I try not to spend too much energy worrying about time.
Seems an odd approach, for someone as deadline-oriented as I am, but regardless of what I’m doing, whether it’s work or play or volunteer, it’s a safe bet I don’t have enough time. So why worry about it?
I gave up wearing a watch shortly after I started working full-time in the news business because I was constantly checking it to see how much time I had left.
Would I get this story filed in time? Could I make it to my next assignment? Would I have enough time afterward to get the story written before deadline?
I was becoming a slave to my watch and it wasn’t pleasant.
Of course, unstrapping the watch from my wrist hardly freed me from the time constraints, and the prevalence of clocks everywhere – on walls, computers, phones – means that time is always looming.
The move was more symbolic than anything, but the physical removal of a timepiece served to free my mental space at least a little.
Time continues to rule my world.
At work, there are multiple deadlines every day at the News Bulletin and it’s crucial they’re all met. After work I’m typically rushing (I did mention there’s never enough time, right?) to one of several volunteer involvements, or if I’m lucky, to meet friends for a mountain bike ride.
Oddly enough, I’m rarely late for anything.
It’s a rare day indeed when the news department misses a deadline and when it comes to life outside of work, I’m punctual to the point of ridiculous.
That’s a trait inherited from my dad – for my high school graduation, he was suited up and ready to go while I was still lounging in pyjamas. He wound up puttering around outside the acreage, still in the suit, for a couple hours before it was finally time to leave.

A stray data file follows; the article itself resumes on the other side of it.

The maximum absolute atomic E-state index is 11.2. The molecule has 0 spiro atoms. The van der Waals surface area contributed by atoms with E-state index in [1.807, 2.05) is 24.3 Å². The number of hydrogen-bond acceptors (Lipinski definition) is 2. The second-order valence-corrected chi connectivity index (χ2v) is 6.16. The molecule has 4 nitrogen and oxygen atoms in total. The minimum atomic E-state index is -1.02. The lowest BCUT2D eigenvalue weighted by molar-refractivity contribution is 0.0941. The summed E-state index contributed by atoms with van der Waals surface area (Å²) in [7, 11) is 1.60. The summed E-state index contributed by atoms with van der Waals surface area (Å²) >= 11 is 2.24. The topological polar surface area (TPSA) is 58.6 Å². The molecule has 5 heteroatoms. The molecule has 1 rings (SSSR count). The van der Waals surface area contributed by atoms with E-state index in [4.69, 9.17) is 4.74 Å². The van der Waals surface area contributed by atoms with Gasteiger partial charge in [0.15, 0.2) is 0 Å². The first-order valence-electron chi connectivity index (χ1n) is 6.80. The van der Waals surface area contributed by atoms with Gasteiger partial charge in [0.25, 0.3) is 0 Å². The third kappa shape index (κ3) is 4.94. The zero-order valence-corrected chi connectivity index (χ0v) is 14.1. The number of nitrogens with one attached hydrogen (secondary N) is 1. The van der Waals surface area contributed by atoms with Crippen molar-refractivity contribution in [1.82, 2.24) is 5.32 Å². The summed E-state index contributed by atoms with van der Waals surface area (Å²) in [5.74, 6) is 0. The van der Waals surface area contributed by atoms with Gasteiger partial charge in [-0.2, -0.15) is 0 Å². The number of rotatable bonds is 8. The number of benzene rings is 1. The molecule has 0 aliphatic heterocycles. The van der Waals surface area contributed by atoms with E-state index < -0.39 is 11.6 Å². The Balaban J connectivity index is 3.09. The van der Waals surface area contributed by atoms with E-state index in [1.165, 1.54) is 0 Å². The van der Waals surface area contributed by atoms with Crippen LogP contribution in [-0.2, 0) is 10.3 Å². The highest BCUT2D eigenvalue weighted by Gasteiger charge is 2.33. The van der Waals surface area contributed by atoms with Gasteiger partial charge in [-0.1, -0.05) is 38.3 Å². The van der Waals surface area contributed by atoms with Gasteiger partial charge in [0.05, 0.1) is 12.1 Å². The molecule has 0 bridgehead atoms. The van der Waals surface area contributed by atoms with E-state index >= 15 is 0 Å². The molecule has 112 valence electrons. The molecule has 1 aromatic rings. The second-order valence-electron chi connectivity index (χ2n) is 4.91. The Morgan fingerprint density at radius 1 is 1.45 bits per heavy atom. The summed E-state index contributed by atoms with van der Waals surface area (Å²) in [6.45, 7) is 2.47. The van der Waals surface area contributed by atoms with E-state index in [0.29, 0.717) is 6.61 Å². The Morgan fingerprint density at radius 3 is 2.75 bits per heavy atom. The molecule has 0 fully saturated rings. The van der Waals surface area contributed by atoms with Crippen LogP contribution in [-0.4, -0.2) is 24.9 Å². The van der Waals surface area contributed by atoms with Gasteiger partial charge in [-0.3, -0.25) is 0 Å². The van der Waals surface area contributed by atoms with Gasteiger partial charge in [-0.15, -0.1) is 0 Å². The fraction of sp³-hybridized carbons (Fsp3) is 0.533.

Alas, I’ve come to accept that characteristic also.
And there’s good use for the few minutes spent waiting for others to arrive – it’s perfect for relaxing and refocusing on whatever is ahead.
Given my experience with the occasions I’ve actually been late, it’s a far better use of time.
Others might do well to at least try forcing themselves to get to their destinations early and see how it affects their productivity, performance and general outlook. Rather than squeezing time management, loosen it.
It works well for me, perhaps because I do my best work under a tight deadline, but perhaps also because giving myself more time on the front end of a project or meeting or bike ride enables me to be better prepared mentally from the get-go, meaning meeting the deadline isn’t as challenging.
It’s something to think about this weekend as we change our clocks back to Standard Time, at 2 a.m. Sunday (Nov. 6), which some people see as getting a bonus hour in their lives.
A recent Angus Reid poll asked people across the country what they would do with an extra hour each week. Roughly half of those surveyed indicated they’d do the expected – catch up on sleep, do household chores or errands, and spend time with family or friends.
Hardly a surprise in those results. That’s what I’d do too.
Interestingly though, the survey showed only five per cent would devote the extra hour to community service.
I find that particularly interesting because my community involvement dramatically increased in recent years and I’m reaping the rewards – a great new network of friends, a better sense of self and fulfillment in my life and, ironically, less stress about time constraints.
For me, the reality is that if you let go of the worry about time, you somehow find more of it available.